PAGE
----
A new poll finds that a majority of Americans are curtailing their plans for Thanksgiving this year, due to the continued presence of the coronavirus pandemic. Yet millions still plan to travel across the country, flocking to airports and potentially spreading the virus even more than what has been seen in recent weeks, with governors of several states actually encouraging their residents to travel.
The Centers for Disease Control and Prevention (CDC) urged Americans last week not to travel for Thanksgiving, and to instead make plans to celebrate with loved ones virtually.
The agency created a checklist that included a number of questions for people to answer regarding their travel plans, such as asking if there was a surge of COVID-19 cases in the area they were planning to travel to, or if there were high case numbers in their home area. The CDC also asked would-be travelers to find out whether those they’d be visiting have been in contact with others outside their homes during the 14 days prior to the Thanksgiving meal.
If the answer to any of those questions and others on the CDC checklist was “yes,” the agency said it was best to stay home this year instead of going to see family and potentially spreading or contracting coronavirus.
“It’s important to talk with the people you live with and your family and friends about the risks of traveling for Thanksgiving,” the CDC website also said.
Perhaps in response to those recommendations, many Americans are not planning to travel this week. According to an Axios/Ipsos poll conducted from November 20 to 23, 61 percent of Americans say they are staying home or are otherwise curtailing their original plans for Thanksgiving.
But a troublingly high number of Americans — nearly 40 percent, according to the poll — are still planning to go about their holiday plans without worrying about coronavirus..
Recent travel statistics from the Transportation Security Administration (TSA) show that millions of Americans have already traveled this year, indicating that many more will likely do so in the next few days. According to the TSA’s numbers, more than a million flyers went through airport security checkpoints on Sunday, with close to the same number doing so on the Friday and Saturday preceding.
Those numbers are less than half of how many were recorded traveling across the country during the same time last year, but demonstrate that millions are still not planning to adhere to the CDC recommendations on Thanksgiving travel.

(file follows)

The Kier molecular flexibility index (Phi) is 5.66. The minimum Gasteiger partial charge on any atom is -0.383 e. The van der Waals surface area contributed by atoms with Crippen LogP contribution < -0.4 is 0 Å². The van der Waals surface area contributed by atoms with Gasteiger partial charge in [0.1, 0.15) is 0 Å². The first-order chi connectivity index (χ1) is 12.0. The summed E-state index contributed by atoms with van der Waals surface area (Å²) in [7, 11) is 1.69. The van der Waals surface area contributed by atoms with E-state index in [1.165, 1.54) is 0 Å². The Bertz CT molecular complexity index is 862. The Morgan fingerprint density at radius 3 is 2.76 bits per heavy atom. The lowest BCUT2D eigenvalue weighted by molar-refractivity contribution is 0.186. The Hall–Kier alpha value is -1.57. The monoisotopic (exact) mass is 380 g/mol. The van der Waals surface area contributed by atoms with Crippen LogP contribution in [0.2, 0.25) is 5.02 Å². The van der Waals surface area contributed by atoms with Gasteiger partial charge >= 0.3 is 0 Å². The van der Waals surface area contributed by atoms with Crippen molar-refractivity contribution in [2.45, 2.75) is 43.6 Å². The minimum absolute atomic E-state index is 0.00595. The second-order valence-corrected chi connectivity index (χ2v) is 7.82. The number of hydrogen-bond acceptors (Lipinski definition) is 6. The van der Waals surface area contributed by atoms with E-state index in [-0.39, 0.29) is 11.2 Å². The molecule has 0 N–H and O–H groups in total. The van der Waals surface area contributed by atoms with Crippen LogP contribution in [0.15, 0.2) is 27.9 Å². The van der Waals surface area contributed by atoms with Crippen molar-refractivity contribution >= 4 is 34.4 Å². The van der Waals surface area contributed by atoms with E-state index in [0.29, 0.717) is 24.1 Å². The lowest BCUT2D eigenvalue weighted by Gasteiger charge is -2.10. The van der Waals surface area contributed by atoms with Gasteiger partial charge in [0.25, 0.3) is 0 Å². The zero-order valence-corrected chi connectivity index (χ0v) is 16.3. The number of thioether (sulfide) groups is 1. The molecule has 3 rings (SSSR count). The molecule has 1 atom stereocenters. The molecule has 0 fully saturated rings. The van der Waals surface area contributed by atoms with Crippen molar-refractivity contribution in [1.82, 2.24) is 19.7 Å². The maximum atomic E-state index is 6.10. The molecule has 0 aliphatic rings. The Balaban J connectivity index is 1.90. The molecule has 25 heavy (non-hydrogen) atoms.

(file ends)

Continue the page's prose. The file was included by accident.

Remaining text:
These increases in travel are the highest seen since the pandemic began, the TSA reported. Disturbingly, these higher travel volumes are happening as the pandemic is surging across the U.S.
More than 179,000 new cases of COVID-19 were reported on Monday alone. On Friday, the number came close to 200,000 new cases being reported. And the seven-day average of daily deaths being reported is currently at 1,536 deaths per day, the highest that rate has been since May 12.
While many leaders are encouraging residents to listen to the CDC, several states’ governors are doing very little to discourage travel. In fact, some are outright encouraging people to go about things as if the pandemic was not happening.
Oklahoma’s Republican Gov. Kevin Stitt announced plans this weekend to attend a college football game and to visit his parents. “Oklahomans should be with their loved ones over Thanksgiving,” he advised his constituents.
“We won’t stop or discourage you from thanking God and spending time together this Thanksgiving,” Gov. Kristi Noem of South Dakota, also a Republican, recently said.
And while Iowa Gov. Kim Reynolds encouraged people to be “conscientious of [their] surroundings,” she stopped short of saying travel should be avoided where possible.
“Iowans know what to do. They’ll do the right thing. They’re responsible,” Reynolds said.
The numbers tell a different story.
Reynolds’s state has seen a huge surge of new cases in recent weeks, with the daily rate of hospitalizations going up dramatically over the past three months. As of November 23, the seven-day average of daily hospitalizations in Iowa stood at 1,441. Ninety days ago, that number was at 284 hospitalizations per day, on average.
Noem’s state is faring terribly when it comes to coronavirus, too, with the seven-day hospitalization daily average increasing by more than 10 times what was seen 90 days ago. The state is also considered one of the worst geographic regions in the world to be in right now, in terms of how prevalent the virus is.
President Donald Trump, whose focus has mainly been on the outcome of the presidential election, has also done little to discourage travel this holiday season. In fact, the White House itself is demonstrating through its actions that it doesn’t take the CDC warnings seriously, either.
A number of holiday gatherings are planned at the White House over the next two months, some of them indoors. First lady Melania Trump’s spokeswoman Stephanie Grisham said that the White House will provide “the safest environment possible” for those events, including requiring masks to be worn during portions of the Thanksgiving and Christmas celebrations.
But previous events at White House have not enforced the wearing of masks. Some of those events, including a Rose Garden event for Supreme Court Justice Amy Coney Barrett, are widely believed to have been superspreader events for COVID-19.
As of Tuesday, more than 12.4 million Americans have been diagnosed with COVID-19 since the pandemic began, with close to 260,000 having died from the virus so far.
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